Venus, Jupiter, Saturn, and Moon at dusk, Nov. 28-29, 2019
In the southwestern twilight, Venus and Jupiter are drawing farther apart as the waxing crescent Moon briefly poses with Saturn. (The Moon in these views is always drawn three times its actual apparent size.)
Venus, Saturn and Jupiter at dusk, Dec. 6, 2019
By week's end, Jupiter is going bye-bye and Venus, having ditched Jupiter, is closing in on Saturn. (The blue 10° scale is about the width of your fist at arm's length.)

Friday, Nov. 29

• The Moon pairs with Saturn in late twilight, as shown here. Start looking early, before Venus and especially Jupiter get too low.

• Vega still shines brightly well up in the west-northwest after dark. The brightest star above it is Deneb, the head of the big Northern Cross, which is made of the brightest stars of Cygnus. At nightfall the shaft of the cross extends lower left from Deneb (Albireo is the Cross's foot). By about 10 p.m., it plants itself more or less upright on the northwest horizon.

Saturday, Nov. 30

• As the stars come out, the Cassiopeia W stands on end very high in the northeast. Watch Cas turn around to become a flattened M, even higher in the north, by late evening.

Sunday, Dec. 1

Two faint fuzzies naked-eye: Before the evening Moon gets any brighter (it's now a thick crescent in Capricornus), take a naked-eye try for the Andromeda Galaxy (M31) and the Perseus Double Cluster. They're both cataloged as 4th magnitude and are only 22° apart. They're very high toward the northeast right after dark: to the upper right of Cassiopeia and closer to Cassiopeia's lower right, respectively. They're plotted on the all-sky constellation map in the center of the November and December Sky & Telescopes.

Monday, Dec. 2

• Look lower left of the Moon early this evening for Fomalhaut, the lonely "Autumn Star."

Whenever Fomalhaut is on the meridian due south (just after nightfall now) Aldebaran and the Pleiades are up in the east — and the first stars of Orion will soon rise below them if you're in the world's mid-northern latitudes.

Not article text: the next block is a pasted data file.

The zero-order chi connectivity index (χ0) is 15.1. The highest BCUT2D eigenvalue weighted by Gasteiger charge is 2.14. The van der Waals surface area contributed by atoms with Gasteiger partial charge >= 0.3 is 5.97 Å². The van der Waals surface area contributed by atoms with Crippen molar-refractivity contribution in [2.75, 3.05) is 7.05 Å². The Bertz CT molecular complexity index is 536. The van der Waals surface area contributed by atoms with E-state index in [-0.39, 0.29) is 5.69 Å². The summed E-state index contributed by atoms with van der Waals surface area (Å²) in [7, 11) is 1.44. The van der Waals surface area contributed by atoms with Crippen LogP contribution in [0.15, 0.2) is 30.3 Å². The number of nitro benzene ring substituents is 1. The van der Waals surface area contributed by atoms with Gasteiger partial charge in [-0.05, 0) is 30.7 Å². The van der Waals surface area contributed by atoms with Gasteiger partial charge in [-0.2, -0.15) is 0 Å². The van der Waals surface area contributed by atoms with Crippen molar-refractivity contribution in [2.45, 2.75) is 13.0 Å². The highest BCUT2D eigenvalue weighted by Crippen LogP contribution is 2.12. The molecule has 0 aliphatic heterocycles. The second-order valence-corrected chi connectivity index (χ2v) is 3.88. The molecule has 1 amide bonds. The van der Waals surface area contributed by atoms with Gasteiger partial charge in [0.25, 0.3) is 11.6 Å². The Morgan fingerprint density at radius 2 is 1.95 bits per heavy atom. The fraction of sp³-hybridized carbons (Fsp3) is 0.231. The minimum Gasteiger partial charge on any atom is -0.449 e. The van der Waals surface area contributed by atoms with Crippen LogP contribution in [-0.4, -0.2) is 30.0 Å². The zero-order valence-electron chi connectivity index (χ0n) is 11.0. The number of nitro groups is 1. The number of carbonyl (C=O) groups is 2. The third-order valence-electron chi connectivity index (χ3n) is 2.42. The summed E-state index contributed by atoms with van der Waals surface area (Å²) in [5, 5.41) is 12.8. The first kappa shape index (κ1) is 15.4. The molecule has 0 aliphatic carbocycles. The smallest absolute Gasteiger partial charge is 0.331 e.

And, at this time the Pointers of the Big Dipper always stand upright low due north, straight below Polaris.

Tuesday, Dec. 3

• Now Fomalhaut is almost straight under the Moon at nightfall. The Moon is first-quarter this evening and tomorrow evening.

Wednesday, Dec. 4

• Right after dark, look high above the Moon for the Great Square of Pegasus oriented level.

• Orion fully clears the eastern horizon by about 8 p.m. now, depending on how far east or west you live in your time zone. High above Orion shines orange Aldebaran. Above Aldebaran is the little Pleiades cluster, the size of your fingertip at arm's length.

Far left of Aldebaran and the Pleiades shines bright Capella.

Down below Orion, brilliant Sirius rises around 9.

Thursday, Dec. 5

• Now the Moon is straight below the east (left) side of the Great Square of Pegasus in early evening.

Friday, Dec. 6

• The Moon shines lower left of the Great Square of Pegasus.

Gulf Coast asteroid occultation tonight. David Dunham writes, "One of the brighter asteroidal occultations of the year, just before 11pm CST, will occur across southern Texas, just s. of New Orleans, and over Jacksonville, FL. It will be the occultation of 6.5-mag. 18 Aurigae by the 72-km asteroid (55) Pandora. Clear skies are predicted for s. Texas, and it may be clear enough to observe it from Jacksonville as well. Details are at

Saturday, Dec. 7

• Vega is still the brightest star in the west-northwest in early evening. The brightest above it is Deneb. Farther to Vega's left is Altair, midway in brightness between Vega and Deneb.

These three form the Summer Triangle, and when the Summer Triangle finds itself here, you can look for the Great Square of Pegasus crossing the meridian high in the south.

Earliest sunset of the year today, if you live near latitude 40° north. Even though we're still two weeks from the winter solstice.

This offset of the earliest sunset from solstice date is balanced out by the opposite happening at sunrise: The Sun doesn't come up its latest until January 4th. Why?  Blame the tilt of Earth's axis and the eccentricity of Earth's orbit.


Want to become a better astronomer? Learn your way around the constellations. They're the key to locating everything fainter and deeper to hunt with binoculars or a telescope.

This is an outdoor nature hobby. For an easy-to-use constellation guide covering the whole evening sky, use the big monthly map in the center of each issue of Sky & Telescope, the essential guide to astronomy.